Thanks for the insight. This is what I suspected, but I wasn't sure about how set the team was on this concept. Currently, it seems that if the types cannot be inferred, the type checker picks an implementation and checks against that.

E.g., the following code works because it conforms to the signature of the flatMap that the type checker decided to use:

b = a.flatMap { elem in
  print(elem)
  return 1
}

Given that adding multi-statement type inference is off the table, perhaps you could consider adding a helpful message when this situation arises? Like if type inference of a closure fails, and the closure doesn't type check with the assumed context, maybe tell the user "Did not infer types, try explicitly declaring them"?

Just trying to think of a way to guide a less advanced user, since this error could arise from many functions and also from genuine errors, so it may be hard to google/ask for help with.

--
Ross LeBeau

On July 8, 2016 at 2:31:46 PM, Slava Pestov (spestov@apple.com <mailto:spestov@apple.com>) wrote:

Hi Ross,

Swift's type inference operates at the level of a single statement. This is why we can infer parameter and return types for single-expression closures. While conceptually, it would not be a huge change to the type checker algorithm to support global type inference for closures and other functions consisting of multiple statements, we feel that philosophically, this is not a direction the language should take. Global type inference will further exacerbate performance problems with type checking, as well as make it harder to produce good diagnostics.

So really, this has less to do with closures per se, and more with just the general design and philosophy of the type checker.

(Please correct me if I've mis-represented anything here -- this is my recollection of listening in on various discussions in the past).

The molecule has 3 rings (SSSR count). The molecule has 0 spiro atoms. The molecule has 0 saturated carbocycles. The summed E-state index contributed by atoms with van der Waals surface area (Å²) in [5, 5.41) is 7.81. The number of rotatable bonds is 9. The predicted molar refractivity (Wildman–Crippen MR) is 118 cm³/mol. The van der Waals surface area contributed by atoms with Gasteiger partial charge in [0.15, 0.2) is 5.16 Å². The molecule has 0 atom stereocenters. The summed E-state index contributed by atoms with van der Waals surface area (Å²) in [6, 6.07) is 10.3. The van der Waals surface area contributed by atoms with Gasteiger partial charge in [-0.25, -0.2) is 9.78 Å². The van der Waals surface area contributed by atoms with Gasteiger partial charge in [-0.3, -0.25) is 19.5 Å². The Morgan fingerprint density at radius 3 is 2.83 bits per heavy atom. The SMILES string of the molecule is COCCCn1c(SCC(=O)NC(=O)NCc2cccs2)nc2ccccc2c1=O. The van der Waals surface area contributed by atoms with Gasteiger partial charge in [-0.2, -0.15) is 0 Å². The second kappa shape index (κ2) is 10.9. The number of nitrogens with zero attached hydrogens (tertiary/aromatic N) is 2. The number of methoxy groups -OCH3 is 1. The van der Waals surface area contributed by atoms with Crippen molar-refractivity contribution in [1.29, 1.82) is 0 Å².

> On Jul 8, 2016, at 10:00 AM, Ross LeBeau via swift-dev <swift-dev@swift.org <mailto:swift-dev@swift.org>> wrote:
>
> It seems that the compiler fails to infer the type of an anonymous function if the function contains more than one statement. For example, this works:
>
> let a = [[1,2],[3],[4,5,6]]
> var b: [Int]
> b = a.flatMap { elem in
> return elem
> }
>
> But this fails with an error "cannot convert return expression of type '[Int]' to return type 'Int?'":
>
> b = a.flatMap { elem in
> print(elem)
> return elem
> }
>
> And, of course, if you explicitly type the function, it works again:
>
> b = a.flatMap { (elem: [Int]) -> [Int] in
> print(elem)
> return elem
> }
>
> Greg Titus informed me that this is due to a heuristic in the compiler where it only imports the outer context when type-checking anonymous functions with a single statement. Before we knew this, I and others, found it perplexing that out of two functions that return the same value, one will compile and the other will not.
>
> Are there any plans to extend the context of type-checking in the case of a failure like this? If not, is it something to consider? It seems like a difficult problem to solve without rather advanced knowledge of what's going on.
>
> Also if this has already been brought up, forgive me, I just subscribed to this list and a quick search of the archives didn't get any hits :slight_smile:
>
> --
> Ross
> _______________________________________________
> swift-dev mailing list
> swift-dev@swift.org <mailto:swift-dev@swift.org>
> https://lists.swift.org/mailman/listinfo/swift-dev


(Ross LeBeau) #5

Filed here: https://bugs.swift.org/browse/SR-2033

Thanks for the help! Cool to learn a new thing about Swift today :slight_smile:

···

--
Ross LeBeau

On July 8, 2016 at 2:57:55 PM, Slava Pestov (spestov@apple.com) wrote:

"Did not infer types, try explicitly declaring them"